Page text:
Next question?  How can I incorporate this in my diet?

My first answer is always Bulletproof® Coffee* (using a mixture of MCT Oil and Coconut Oil).

Second, you can substitute this coconut oil for any of the other oils you currently use.  Since this oil is a solid in cooler temps, here is a trick, store it on top of your hot water heater it will always be a liquid for you.  Some people use the solid coconut oil as a butter substitute and the liquid oil as a cooking oil.  Some, who do not like the strong coconut taste, mix the coconut oil with olive, natural palm oil or butter for cooking.  Sometimes they mix it with a nut-butter (like almond or cashews) or a seed-butter (like sunflower seeds, yum) for a spread.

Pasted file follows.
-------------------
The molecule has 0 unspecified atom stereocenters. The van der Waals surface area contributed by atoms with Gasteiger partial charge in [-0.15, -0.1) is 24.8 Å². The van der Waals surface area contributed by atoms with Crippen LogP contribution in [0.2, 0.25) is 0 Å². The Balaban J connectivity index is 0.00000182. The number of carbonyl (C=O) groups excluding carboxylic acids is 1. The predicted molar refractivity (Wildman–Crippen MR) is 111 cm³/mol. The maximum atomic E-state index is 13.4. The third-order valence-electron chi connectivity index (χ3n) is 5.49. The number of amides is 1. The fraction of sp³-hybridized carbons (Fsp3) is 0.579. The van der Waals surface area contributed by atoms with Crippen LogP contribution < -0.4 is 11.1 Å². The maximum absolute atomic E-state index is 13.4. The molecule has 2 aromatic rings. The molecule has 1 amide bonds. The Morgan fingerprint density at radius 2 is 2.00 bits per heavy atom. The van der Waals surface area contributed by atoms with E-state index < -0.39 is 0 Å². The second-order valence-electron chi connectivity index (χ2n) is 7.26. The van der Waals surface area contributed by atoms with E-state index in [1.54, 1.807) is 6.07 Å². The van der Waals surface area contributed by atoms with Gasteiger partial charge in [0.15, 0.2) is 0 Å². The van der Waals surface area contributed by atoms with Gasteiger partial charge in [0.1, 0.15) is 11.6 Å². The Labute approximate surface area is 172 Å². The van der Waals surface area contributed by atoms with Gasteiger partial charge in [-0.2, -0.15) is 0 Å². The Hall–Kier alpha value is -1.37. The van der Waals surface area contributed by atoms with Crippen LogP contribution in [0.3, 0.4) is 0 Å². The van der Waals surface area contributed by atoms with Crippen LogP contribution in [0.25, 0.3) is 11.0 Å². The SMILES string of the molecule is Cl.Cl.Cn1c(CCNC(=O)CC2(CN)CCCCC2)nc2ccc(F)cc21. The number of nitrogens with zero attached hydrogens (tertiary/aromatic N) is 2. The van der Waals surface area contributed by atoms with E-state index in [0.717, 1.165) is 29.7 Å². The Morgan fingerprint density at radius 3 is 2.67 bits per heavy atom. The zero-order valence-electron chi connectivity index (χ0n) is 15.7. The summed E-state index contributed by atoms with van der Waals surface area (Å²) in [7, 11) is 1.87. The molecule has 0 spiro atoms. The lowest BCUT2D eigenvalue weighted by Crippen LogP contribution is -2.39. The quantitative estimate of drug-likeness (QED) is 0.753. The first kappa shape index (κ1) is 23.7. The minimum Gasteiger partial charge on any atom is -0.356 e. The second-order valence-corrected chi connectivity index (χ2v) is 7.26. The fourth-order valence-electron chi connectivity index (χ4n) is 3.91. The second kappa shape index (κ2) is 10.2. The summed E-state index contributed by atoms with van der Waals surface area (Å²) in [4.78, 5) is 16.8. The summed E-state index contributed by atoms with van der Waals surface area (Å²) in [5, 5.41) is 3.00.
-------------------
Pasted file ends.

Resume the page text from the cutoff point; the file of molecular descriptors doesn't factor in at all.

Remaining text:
Some just eat it by the tablespoon (I do that with MCT Oil now) and you can also use it as a moisturizer (make sure you measure how much you use).

My new love is Coconut Butter, and I swear I can’t keep enough of it in my house, and OMG, don’t even try putting it on a banana!

And last but not least, you can make:

Cocoa Crack
This recipe is 4 days worth of the therapeutic dose

1 cup coconut oil (liquid form)
4 T cocoa powder/dark chocolate
1.5 tsp vanilla
2 tbs raw sugar, or equivalent in honey (or sub your own artificial sweetener)

Mix everything well, pour into a shallow baking dish lined with plastic wrap or into silicon cupcakes and placed in the freezer until hard.  Alternatively you can use a plastic ice cube tray which works very nicely to help you with manageable serving sizes.  If using a baking dish, break into pieces, put into a container and keep in your refrigerator or freezer.  You may add nuts, like Macadamia nuts but any nuts will do.  Play with the recipe and come up with something you like.